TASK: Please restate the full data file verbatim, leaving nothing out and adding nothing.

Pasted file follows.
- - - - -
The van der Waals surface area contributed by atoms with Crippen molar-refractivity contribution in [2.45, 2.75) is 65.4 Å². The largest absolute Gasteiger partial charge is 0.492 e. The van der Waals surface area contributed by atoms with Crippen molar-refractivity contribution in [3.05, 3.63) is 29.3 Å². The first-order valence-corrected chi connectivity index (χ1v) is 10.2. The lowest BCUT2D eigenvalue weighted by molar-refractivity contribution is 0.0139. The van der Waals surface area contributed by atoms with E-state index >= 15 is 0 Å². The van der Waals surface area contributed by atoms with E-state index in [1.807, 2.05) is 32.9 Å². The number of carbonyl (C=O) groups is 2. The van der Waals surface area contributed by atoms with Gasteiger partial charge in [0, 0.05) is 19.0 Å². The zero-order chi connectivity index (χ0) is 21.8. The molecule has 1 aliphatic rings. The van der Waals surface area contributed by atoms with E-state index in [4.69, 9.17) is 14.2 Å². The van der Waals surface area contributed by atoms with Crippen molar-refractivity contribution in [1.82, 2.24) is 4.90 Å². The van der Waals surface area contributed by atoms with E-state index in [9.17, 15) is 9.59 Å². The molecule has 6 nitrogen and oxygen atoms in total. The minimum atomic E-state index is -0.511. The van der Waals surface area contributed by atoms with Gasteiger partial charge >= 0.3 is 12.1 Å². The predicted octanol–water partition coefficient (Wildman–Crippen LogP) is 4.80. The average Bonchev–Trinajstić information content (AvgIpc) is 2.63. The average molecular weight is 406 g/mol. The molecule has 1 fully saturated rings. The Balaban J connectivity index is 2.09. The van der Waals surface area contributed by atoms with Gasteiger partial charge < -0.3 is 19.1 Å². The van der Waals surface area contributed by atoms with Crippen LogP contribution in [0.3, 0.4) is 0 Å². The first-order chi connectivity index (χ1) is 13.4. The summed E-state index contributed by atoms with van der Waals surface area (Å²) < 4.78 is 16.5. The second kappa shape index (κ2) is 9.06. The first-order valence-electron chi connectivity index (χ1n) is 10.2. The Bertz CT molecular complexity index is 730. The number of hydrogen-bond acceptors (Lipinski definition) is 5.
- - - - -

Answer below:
The van der Waals surface area contributed by atoms with Crippen molar-refractivity contribution in [2.45, 2.75) is 65.4 Å². The largest absolute Gasteiger partial charge is 0.492 e. The van der Waals surface area contributed by atoms with Crippen molar-refractivity contribution in [3.05, 3.63) is 29.3 Å². The first-order valence-corrected chi connectivity index (χ1v) is 10.2. The lowest BCUT2D eigenvalue weighted by molar-refractivity contribution is 0.0139. The van der Waals surface area contributed by atoms with E-state index >= 15 is 0 Å². The van der Waals surface area contributed by atoms with E-state index in [1.807, 2.05) is 32.9 Å². The number of carbonyl (C=O) groups is 2. The van der Waals surface area contributed by atoms with Gasteiger partial charge in [0, 0.05) is 19.0 Å². The zero-order chi connectivity index (χ0) is 21.8. The molecule has 1 aliphatic rings. The van der Waals surface area contributed by atoms with E-state index in [4.69, 9.17) is 14.2 Å². The van der Waals surface area contributed by atoms with Crippen molar-refractivity contribution in [1.82, 2.24) is 4.90 Å². The van der Waals surface area contributed by atoms with E-state index in [9.17, 15) is 9.59 Å². The molecule has 6 nitrogen and oxygen atoms in total. The minimum atomic E-state index is -0.511. The van der Waals surface area contributed by atoms with Gasteiger partial charge >= 0.3 is 12.1 Å². The predicted octanol–water partition coefficient (Wildman–Crippen LogP) is 4.80. The average Bonchev–Trinajstić information content (AvgIpc) is 2.63. The average molecular weight is 406 g/mol. The molecule has 1 fully saturated rings. The Balaban J connectivity index is 2.09. The van der Waals surface area contributed by atoms with Gasteiger partial charge < -0.3 is 19.1 Å². The van der Waals surface area contributed by atoms with Crippen LogP contribution in [0.3, 0.4) is 0 Å². The first-order chi connectivity index (χ1) is 13.4. The summed E-state index contributed by atoms with van der Waals surface area (Å²) < 4.78 is 16.5. The second kappa shape index (κ2) is 9.06. The first-order valence-electron chi connectivity index (χ1n) is 10.2. The Bertz CT molecular complexity index is 730. The number of hydrogen-bond acceptors (Lipinski definition) is 5.